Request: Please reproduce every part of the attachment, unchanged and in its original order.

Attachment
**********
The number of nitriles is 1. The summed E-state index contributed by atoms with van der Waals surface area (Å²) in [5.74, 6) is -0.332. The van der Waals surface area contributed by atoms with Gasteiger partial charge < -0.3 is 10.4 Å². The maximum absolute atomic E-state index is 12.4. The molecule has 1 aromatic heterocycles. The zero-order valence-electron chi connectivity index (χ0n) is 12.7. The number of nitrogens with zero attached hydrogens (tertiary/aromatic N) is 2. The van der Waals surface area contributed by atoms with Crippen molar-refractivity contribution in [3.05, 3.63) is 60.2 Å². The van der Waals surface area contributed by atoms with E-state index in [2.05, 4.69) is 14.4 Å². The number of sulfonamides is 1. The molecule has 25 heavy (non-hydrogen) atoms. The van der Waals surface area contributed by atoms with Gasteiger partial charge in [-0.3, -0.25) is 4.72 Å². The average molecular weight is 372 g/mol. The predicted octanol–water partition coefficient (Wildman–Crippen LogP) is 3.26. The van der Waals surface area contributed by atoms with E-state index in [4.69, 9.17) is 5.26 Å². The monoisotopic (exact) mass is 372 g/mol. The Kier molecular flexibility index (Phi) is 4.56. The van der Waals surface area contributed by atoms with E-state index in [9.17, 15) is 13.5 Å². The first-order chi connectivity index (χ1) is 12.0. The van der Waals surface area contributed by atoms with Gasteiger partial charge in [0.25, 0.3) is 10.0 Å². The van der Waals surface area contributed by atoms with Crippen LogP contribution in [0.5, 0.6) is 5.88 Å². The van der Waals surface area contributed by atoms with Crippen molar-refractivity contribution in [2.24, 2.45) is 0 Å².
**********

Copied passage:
The number of nitriles is 1. The summed E-state index contributed by atoms with van der Waals surface area (Å²) in [5.74, 6) is -0.332. The van der Waals surface area contributed by atoms with Gasteiger partial charge < -0.3 is 10.4 Å². The maximum absolute atomic E-state index is 12.4. The molecule has 1 aromatic heterocycles. The zero-order valence-electron chi connectivity index (χ0n) is 12.7. The number of nitrogens with zero attached hydrogens (tertiary/aromatic N) is 2. The van der Waals surface area contributed by atoms with Crippen molar-refractivity contribution in [3.05, 3.63) is 60.2 Å². The van der Waals surface area contributed by atoms with E-state index in [2.05, 4.69) is 14.4 Å². The number of sulfonamides is 1. The molecule has 25 heavy (non-hydrogen) atoms. The van der Waals surface area contributed by atoms with Gasteiger partial charge in [-0.3, -0.25) is 4.72 Å². The average molecular weight is 372 g/mol. The predicted octanol–water partition coefficient (Wildman–Crippen LogP) is 3.26. The van der Waals surface area contributed by atoms with E-state index in [4.69, 9.17) is 5.26 Å². The monoisotopic (exact) mass is 372 g/mol. The Kier molecular flexibility index (Phi) is 4.56. The van der Waals surface area contributed by atoms with E-state index in [9.17, 15) is 13.5 Å². The first-order chi connectivity index (χ1) is 12.0. The van der Waals surface area contributed by atoms with Gasteiger partial charge in [0.25, 0.3) is 10.0 Å². The van der Waals surface area contributed by atoms with Crippen LogP contribution in [0.5, 0.6) is 5.88 Å². The van der Waals surface area contributed by atoms with Crippen molar-refractivity contribution in [2.24, 2.45) is 0 Å².